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LEED Certifications are great branding tools. Having such a certification is a very efficient way to communicate the values of the building owners to potential employees and stakeholders that care about the environment.  However, these certifications can pose some risks for Contractors, Engineers, and Architects. There are certain risk mitigation techniques for Contractors, Engineers, and Architects in Nebraska, Iowa, Kansas, and Missouri can use.…
LEED Certifications are great branding tools. Having such a certification is a very efficient way to communicate the values of the building owners to potential employees and stakeholders that care about the environment.  However, these certifications can pose some risks for Contractors, Engineers, and Architects. There are certain risk mitigation techniques for Contractors, Engineers, and Architects in Nebraska, Iowa, Kansas, and Missouri can use.…
Bond companies (and all other contracting parties) should determine their preferred dispute resolution method, and tailor the terms of your bond accordingly. Do not incorporate construction agreements by reference unless you are comfortable with the dispute resolution provision in the construction agreement.  The dispute resolution provision  may be broad enough to include non-signatories.…
In June, 2019, the Nebraska Supreme Court clarified a few important items regarding consequential and liquidated damages.  The points are especially poignant regarding construction projects and construction agreements. In U.S. Pipeline, Inc. v Northern Natural Gas Company, 303 Neb. 444 (2019) the Nebraska Supreme Court issued a concerning consequential and liquidated damages.…
You’ve just built your dream home. However, the dream quickly turns into a nightmare when a myriad of defects comes to light. The foundation is cracked, the trim is crooked, the cabinets are barely holding together. Many home owners simply would rather move on to a new contractor rather than continue to deal with someone who made so many mistakes. However, in Iowa, doing so could seriously harm the homeowner’s possible efforts to go after…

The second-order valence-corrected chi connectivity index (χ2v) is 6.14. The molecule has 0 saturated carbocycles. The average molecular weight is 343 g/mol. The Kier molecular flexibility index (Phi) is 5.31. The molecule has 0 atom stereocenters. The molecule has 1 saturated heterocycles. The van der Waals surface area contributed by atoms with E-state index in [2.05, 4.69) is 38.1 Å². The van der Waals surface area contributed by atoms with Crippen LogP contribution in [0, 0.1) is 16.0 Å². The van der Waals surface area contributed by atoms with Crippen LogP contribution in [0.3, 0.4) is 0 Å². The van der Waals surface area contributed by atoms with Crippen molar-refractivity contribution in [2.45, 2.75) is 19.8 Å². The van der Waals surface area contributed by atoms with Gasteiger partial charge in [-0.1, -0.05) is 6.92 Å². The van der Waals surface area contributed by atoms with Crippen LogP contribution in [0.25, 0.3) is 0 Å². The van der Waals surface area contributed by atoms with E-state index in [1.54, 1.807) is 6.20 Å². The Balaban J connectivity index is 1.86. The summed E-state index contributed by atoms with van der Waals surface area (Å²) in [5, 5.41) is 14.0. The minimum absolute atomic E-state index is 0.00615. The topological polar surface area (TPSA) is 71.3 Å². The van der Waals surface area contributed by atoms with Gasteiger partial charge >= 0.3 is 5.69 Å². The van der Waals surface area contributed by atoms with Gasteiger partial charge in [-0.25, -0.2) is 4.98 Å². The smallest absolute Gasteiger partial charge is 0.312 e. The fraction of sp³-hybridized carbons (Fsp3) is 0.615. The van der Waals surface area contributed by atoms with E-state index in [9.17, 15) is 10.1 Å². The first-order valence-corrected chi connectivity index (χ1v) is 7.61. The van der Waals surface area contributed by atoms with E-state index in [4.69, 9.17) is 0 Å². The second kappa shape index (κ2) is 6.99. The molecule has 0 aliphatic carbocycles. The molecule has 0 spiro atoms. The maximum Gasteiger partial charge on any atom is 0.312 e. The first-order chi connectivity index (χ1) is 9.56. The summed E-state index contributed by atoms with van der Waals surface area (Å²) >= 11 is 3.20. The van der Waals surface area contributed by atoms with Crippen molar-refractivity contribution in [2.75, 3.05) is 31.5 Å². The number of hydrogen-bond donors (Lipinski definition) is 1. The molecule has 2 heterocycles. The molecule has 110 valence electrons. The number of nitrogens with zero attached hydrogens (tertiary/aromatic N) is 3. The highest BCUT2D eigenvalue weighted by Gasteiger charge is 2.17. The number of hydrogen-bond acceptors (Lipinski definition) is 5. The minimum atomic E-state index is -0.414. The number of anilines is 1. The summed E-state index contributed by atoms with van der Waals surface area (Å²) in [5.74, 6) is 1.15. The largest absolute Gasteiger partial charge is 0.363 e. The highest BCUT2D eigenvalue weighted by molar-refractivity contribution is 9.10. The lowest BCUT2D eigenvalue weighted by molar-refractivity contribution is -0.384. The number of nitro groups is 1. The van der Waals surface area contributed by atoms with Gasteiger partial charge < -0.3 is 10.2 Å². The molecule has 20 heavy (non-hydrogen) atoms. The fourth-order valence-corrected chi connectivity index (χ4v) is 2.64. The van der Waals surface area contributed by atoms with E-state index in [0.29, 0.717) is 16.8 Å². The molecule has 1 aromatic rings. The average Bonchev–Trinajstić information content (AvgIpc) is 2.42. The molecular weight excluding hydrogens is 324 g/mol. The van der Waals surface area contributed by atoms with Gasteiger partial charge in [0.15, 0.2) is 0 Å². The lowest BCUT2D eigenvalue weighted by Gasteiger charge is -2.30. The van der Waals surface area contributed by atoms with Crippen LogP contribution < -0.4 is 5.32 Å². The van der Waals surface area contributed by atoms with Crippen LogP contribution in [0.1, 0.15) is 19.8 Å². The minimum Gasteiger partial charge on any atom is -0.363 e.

Builders, contractors, and others assisting businesses and consumers in Nebraska with building or siding projects should file liens if they are not paid in a timely manner.  That lien must be filed within 120 days of when a contractor last completes work at the property (Neb. Rev. Stat. 52-137). Unfortunately, that timing requirement may come up quickly when a kind homeowner isn’t able to pay.…
Owners that hire a general contractor to handle their construction project may assume that they have no liability for issues or injuries that occur while the General Contractor or sub-contractors are working at the Nebraska project site. However, if the construction project owner retains some control over the Nebraska site the owner may be subject to some liability. If an injury occurs because an individual fails to follow site rules, like safety regulations, their claim…
Builders, contractors, and others assisting businesses and consumers in Nebraska with building or siding projects file liens if they are not paid in a timely manner.  That lien is good for two years (Neb. Rev. Stat. 52-140(1)).  The contractor must file a Complaint to foreclose the lien before the end of that two year period. An Owner can also send and file a demand that the contractor institute judicial proceedings if the property…
Large companies with facilities in many states might prefer that venue and choice of law be set for the state the corporate headquarters is located.  However, that may not be an option in certain “home rule” states like Nebraska and Kansas. The choice of law and venue section of a construction contract is normally at the end, and parties tend to gloss over them.  However, forum-selection and choice-of-law clauses control are very important.  They control…